1. The unsuccessful plaintiff is the appellant. He laid this suit to recover a sum of Rs. 38,750/- and interest thereon. The trial Court decreed the suit in a sum of Rs. 10,698-00 with proportionate costs and subsequent interest at 6% per annum. The rest of the suit claim is disallowed. As against the claim disallowed, the present appeal to an extent of Rs. 28,057.00 and the interest accrued thereon totaling of Rs. 35,775.50 has been filed.
2. It is the case of the appellant that it is a common carrier entrusted with the goods of the defendant (seeds) for delivery at the destinations at various places in the country. For that, the appellants are entitled to claim freight charges in terms of the contract, after delivery of the consignment and submission of the bills. For the period ending up to 31st Mar., 1969, the appellant submitted bills to the tune of Rs. 6, 74,343.71 out of which a sum of Rs. 34,580.09 was deducted on various counts. The relevant items, with which we are now concerned, are Rs. 20,122.05 towards delivery of seeds in a germinated condition. The rest of the claims were made. Since the trial Court decreed the suit in part, it is not necessary to go into the question, relating to the claims for which the decree has been passed.
3. It is the case of the respondent-defendant that, under the contract, the appellant has to deliver the goods entrusted (seeds) and in a number of occasions, the seeds were not delivered or delivered in damaged condition. As a result, when the claims were made the appellant was duly informed as shown in annexure attached to the written statement of various deductions made for short-delivery or non-delivery of the goods. They have also stated that the accounts have been settled after deducting the amount and, therefore, the appellant is not entitled to claim any amount. As stated earlier, the trial Court accepted a part of the claim and disallowed the rest.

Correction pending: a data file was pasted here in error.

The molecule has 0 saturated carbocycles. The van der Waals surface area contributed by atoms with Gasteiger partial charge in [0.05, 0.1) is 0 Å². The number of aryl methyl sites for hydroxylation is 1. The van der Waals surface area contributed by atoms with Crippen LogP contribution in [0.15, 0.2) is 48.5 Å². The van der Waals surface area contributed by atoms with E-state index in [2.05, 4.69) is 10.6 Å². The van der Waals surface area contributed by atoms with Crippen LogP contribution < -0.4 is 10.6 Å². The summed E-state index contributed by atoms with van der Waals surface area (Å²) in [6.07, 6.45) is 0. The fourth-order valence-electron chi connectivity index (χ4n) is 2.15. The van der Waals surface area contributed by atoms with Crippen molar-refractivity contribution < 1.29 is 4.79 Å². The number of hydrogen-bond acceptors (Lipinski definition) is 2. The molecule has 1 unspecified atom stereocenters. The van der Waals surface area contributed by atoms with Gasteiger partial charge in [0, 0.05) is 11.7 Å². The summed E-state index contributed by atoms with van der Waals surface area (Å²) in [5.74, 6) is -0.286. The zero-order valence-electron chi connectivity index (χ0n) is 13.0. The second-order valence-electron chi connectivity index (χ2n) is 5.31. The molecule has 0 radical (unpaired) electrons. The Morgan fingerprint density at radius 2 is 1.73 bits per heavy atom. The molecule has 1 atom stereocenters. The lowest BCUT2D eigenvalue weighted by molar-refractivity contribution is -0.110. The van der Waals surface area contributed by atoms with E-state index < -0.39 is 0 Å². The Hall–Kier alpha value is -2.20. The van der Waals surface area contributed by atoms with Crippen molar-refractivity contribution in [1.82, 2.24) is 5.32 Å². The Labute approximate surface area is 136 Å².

4. In this appeal, Sri Sivarama Sastry, the learned counsel for the appellant argued, primarily relying upon S. 8 of the Carriers Act, unless the respondents lay claim within a period of six months from the date of short-delivery or non-delivery, they are, not entitled to set up any claim. Having failed to lay the claim, they cannot withhold payment, since it is barred by limitation, and the defence is not open to them in the written statement. The lower Court has committed error of law in not gong into that question. He also incidentally argued that, though it is a case of non-delivery or short delivery, since the bags of goods, which were already measured in weight, have been delivered as they were, the appellant is not liable for the loss. Therefore, the entire suit is liable to be decreed.
5. Though notice has been served on the respondents none is appearing for the corporation. Sri Sivarama Sastry, the learned counsel for the appellant, is fair enough in leading the Court through the entire material, pleadings and the evidence on record.
6. Upon these contentions, the question that arises for consideration is whether the appellant is entitled to the amount deducted towards loss of weight or short delivery or damaged delivery.
7. As a question of fact, the parties have adduced evidence. The trial Court also has considered the same and held that the amount deducted was towards non-delivery or short-delivery of the goods and a sum of Rs. 4,104.00 was deducted towards delivery of damaged seeds.
8. I have gone through the evidence. I am satisfied that there is a loss to the extent of the amount claimed and the evidence is practically documentary evidence and it cannot be doubted. Therefore, it must be held that the loss as claimed in the written statement is Rs. 20,112.05 and Rs. 4104.00 respectively. It is fairly conceded that, when once the goods have been entrusted to the common carrier, if there is any loss thereof, the common carrier is liable for the loss so caused to the consignor.